Research into CRISPR gene editing technology continues to expand the amount of potential applications, while shrinking the actual size of proteins used in treatments. By cutting the number of amino acids in a cas protein in half, scientists claim to have turned a non-working CRISPR into a working one for the first time.
At the same time, a heightened interest into RNA is changing the way we view genomics. New research promises to utilize human proteins that can minimize adverse immune responses, eliminate viruses like HIV and Zika, and even re-order the “letters” of the misspelled RNA that leads to muscular dystrophy.
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Many researchers studying gene editing technologies like clustered regularly interspaced short palindromic repeats (CRISPR) are now focusing more closely on RNA.
A new system, dubbed SEND by Dr. Feng Zhang and his colleagues at Harvard and MIT’s Broad Institute, leverages the ability of a human protein called PEG10 to bind to its own mRNA and form a protective capsule around it. In a new study published in Science, Zhang and colleagues engineered PEG10 to take on RNA cargoes of their choice and successfully delivered the system to mouse and human cell. Because SEND uses a protein that’s produced naturally in the body, Fierce Biotech notes that it may not trigger the kind of immune responses that can render gene therapies ineffective.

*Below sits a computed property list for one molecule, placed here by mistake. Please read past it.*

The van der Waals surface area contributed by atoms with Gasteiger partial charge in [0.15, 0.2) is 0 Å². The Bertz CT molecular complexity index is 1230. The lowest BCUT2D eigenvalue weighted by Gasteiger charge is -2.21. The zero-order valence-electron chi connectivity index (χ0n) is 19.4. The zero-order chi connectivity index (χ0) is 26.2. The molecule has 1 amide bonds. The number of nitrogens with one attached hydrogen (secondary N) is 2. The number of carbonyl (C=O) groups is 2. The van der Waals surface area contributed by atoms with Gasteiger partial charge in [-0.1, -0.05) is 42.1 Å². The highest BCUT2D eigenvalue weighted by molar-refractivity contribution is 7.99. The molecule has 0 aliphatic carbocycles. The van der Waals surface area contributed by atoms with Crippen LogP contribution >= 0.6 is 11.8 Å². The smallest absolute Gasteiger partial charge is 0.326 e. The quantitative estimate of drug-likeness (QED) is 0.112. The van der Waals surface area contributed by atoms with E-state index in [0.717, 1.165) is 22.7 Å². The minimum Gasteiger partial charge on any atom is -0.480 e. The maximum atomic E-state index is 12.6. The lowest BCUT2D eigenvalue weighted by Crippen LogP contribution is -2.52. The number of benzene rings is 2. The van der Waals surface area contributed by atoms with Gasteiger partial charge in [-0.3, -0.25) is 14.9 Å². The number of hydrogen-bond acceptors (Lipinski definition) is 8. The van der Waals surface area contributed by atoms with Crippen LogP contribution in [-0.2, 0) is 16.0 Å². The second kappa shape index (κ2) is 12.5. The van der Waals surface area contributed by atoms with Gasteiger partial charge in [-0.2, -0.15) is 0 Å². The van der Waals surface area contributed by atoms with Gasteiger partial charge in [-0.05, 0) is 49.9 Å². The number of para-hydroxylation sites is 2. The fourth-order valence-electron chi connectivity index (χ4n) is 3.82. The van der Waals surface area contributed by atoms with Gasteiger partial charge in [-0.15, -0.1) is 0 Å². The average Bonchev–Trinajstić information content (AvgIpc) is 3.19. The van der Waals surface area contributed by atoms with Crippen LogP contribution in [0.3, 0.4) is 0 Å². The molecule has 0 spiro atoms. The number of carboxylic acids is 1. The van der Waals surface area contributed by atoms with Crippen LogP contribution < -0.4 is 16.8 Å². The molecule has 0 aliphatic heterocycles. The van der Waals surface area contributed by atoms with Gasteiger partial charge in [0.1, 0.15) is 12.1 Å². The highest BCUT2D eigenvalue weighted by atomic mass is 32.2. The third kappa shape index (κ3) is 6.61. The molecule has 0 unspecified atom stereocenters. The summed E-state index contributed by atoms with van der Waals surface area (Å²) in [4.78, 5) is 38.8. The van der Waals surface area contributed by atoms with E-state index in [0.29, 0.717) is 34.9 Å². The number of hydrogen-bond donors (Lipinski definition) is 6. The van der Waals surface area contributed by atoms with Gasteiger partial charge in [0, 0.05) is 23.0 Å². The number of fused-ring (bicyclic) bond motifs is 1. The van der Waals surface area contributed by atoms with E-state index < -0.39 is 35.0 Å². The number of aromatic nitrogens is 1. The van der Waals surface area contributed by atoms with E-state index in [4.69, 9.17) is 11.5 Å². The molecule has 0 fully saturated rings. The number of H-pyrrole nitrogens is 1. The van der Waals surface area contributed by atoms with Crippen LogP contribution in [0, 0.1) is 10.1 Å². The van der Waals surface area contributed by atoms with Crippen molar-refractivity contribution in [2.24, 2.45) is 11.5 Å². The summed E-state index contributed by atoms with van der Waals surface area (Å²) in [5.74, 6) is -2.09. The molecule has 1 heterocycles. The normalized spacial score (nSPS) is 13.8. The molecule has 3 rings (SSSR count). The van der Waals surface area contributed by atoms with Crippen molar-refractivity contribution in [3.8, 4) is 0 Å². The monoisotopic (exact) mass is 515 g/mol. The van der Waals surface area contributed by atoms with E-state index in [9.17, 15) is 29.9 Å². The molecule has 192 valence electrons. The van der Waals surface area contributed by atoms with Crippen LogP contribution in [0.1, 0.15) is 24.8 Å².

Dr. Zhang’s lab has been an incubator for some of the top CRISPR researchers that have emerged in recent years. Sherlock Bioscience founders Omar Abudayyeh and Jonathan Gootenberg (each having worked at Zhang’s Broad Institute lab), for instance, have just rolled out research on their new CRISPR cas7-11 system that could forever change the way we treat diseases like Huntington’s and muscular dystrophy, each caused by spelling errors in RNA.
CRISPR Weaponized Against Viruses
As Biospace.com writes, all CRISPR proteins discovered thus far are used by bacteria as a defense against viruses. The protein stores a memory of the pathogen in its genetic material, and guided by a small piece of RNA, it targets and destroys the infection. As such, they are a natural breeding ground for potential therapeutic tools.
Essentially, a focus on RNA could soon open up a gene editing offensive on viruses. MRP has highlighted CRISPR’s virus fighting potential since 2019.
Excision BioTherapeutics – licensing a technology from the Lewis Katz School of Medicine at Temple University – has combined CRISPR with antiretroviral therapy, to work on eliminating HIV, the virus that causes AIDS. As Massive Science wrote, scientists can use artificially-created guide RNAs to direct cas9 protein to the targets of interest. In that particular HIV study, after suppressing the HIV infection with LASER ART, a treatment effective in stopping the production and insertion of new copies of the virus, the researchers treated the mice with edited guide RNAs that excised the viral DNA from the genome — actually “curing” the mice of the chronic disease.
Although the editing was effective in fewer than half the mice, and some worry that the HIV has the potential to mutate and avoid further CRISPR treatments, we will finally have some definitive results from human trials soon as Excision secured $60 million earlier this year…
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